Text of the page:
I spoke to data scientist Tariq Rashid about the pressing need for fairness, safety and ethics in emerging applications of AI and machine learning
But before moving here, he spent 20 years working in data-intensive organisations, most recently as a senior architect at the Home Office. He’s observed the emergence of machine learning and AI and sees a pressing need for frameworks for fairness, safety and ethics.
As a recent very public example, he points to the live facial recognition trials conducted by the Metropolitan Police in high streets across London.
In the trials, cameras mounted on police vans would capture images of the faces of largely unaware passers-by. A facial recognition algorithm would then compare them with images of people on the Met’s watchlist. If a face didn’t match anyone on the list, the system would discard it. But if the algorithm detected a match, officers could choose to stop and question the person.
False positives and poor transparency are cause for concern
One eye-opener for Rashid was the volume of false positives – instances when the system detected a match, but the person turned out not to be on the watchlist. “In the first iteration of that experiment, the failure rate was as high as 80%,” he says.
But what struck him more than the algorithm’s poor performance was the lack of transparency around the trials.
“They weren’t sufficiently open about what they were doing, why it was deemed necessary and proportionate, what happens to the collected biometric data, or the performance of the software,” he says. “If they’d been open about the quality of the facial recognition, and any biases they found, the public would have been much happier”.
Instead, the Met faced criticism for using a type of AI – live facial recognition – that has been shown to have difficulty identifying people of some ethnicities. It left many people fearing they might be treated unfairly if the algorithm wrongly singled them out.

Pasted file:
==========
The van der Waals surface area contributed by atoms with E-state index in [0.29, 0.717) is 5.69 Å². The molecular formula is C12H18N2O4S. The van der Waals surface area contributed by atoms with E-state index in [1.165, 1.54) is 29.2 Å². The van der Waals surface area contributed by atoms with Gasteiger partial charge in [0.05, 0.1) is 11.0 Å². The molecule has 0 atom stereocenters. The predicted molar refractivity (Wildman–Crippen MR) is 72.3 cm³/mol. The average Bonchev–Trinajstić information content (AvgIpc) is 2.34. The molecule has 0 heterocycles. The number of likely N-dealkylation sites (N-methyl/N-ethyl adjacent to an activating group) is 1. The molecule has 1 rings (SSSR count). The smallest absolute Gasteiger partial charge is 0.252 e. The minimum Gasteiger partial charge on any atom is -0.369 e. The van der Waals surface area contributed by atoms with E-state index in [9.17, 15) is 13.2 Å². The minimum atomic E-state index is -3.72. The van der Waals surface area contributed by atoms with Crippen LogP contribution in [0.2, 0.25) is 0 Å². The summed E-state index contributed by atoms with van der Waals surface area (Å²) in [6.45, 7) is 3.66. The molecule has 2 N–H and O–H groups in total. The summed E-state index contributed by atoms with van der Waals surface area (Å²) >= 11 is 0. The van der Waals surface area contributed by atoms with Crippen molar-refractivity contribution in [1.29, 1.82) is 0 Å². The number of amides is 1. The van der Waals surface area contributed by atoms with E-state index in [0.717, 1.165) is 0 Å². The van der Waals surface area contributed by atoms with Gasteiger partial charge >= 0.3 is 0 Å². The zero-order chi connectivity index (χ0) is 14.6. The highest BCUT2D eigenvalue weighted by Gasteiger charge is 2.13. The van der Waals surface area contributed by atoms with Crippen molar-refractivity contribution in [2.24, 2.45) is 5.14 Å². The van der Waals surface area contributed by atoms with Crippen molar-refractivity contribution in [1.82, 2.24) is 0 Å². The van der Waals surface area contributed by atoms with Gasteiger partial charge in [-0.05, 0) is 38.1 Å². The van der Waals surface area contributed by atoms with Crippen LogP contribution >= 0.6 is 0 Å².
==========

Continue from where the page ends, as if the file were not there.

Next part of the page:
Biased algorithms further entrench existing inequalities
For Rashid, the trials highlight the issues surrounding the use of AI by governments and businesses. Biased decisions often arise as a result of “training algorithms on data that is limited or biased, and therefore not representative of the scenarios in which the systems are going to be used,” he says.
That can be fixed to a certain extent by training algorithms on more diverse representative datasets, continuing to test their accuracy in real world use, and monitoring for unintended wider effects.
But a more insidious problem is when the organisation is unaware of its own biases, and ends up unconsciously embedding historical inequalities in its AI algorithms. One example is Amazon’s trial of automated recruitment software, which ended up favouring male candidates because it was trained using historical data on previous hires – most of whom were men.
“Every organisation infuses their experience, flaws, beliefs and biases into their automated decision making,” Rashid says. His new consultancy, Digital Dynamics, is helping organisations to assess the fairness, safety and ethics of their AI use, and to develop processes and governance that build public trust.
“if we give it some thought, we can design AI for the society we want to be, rather than the society we were”Tariq Rashid, Founder, digital dynamics
“Nobody should pretend their algorithms are neutral,” he says. “But if we give it some thought, we can design AI for the society we want to be, rather than the society we were yesterday.”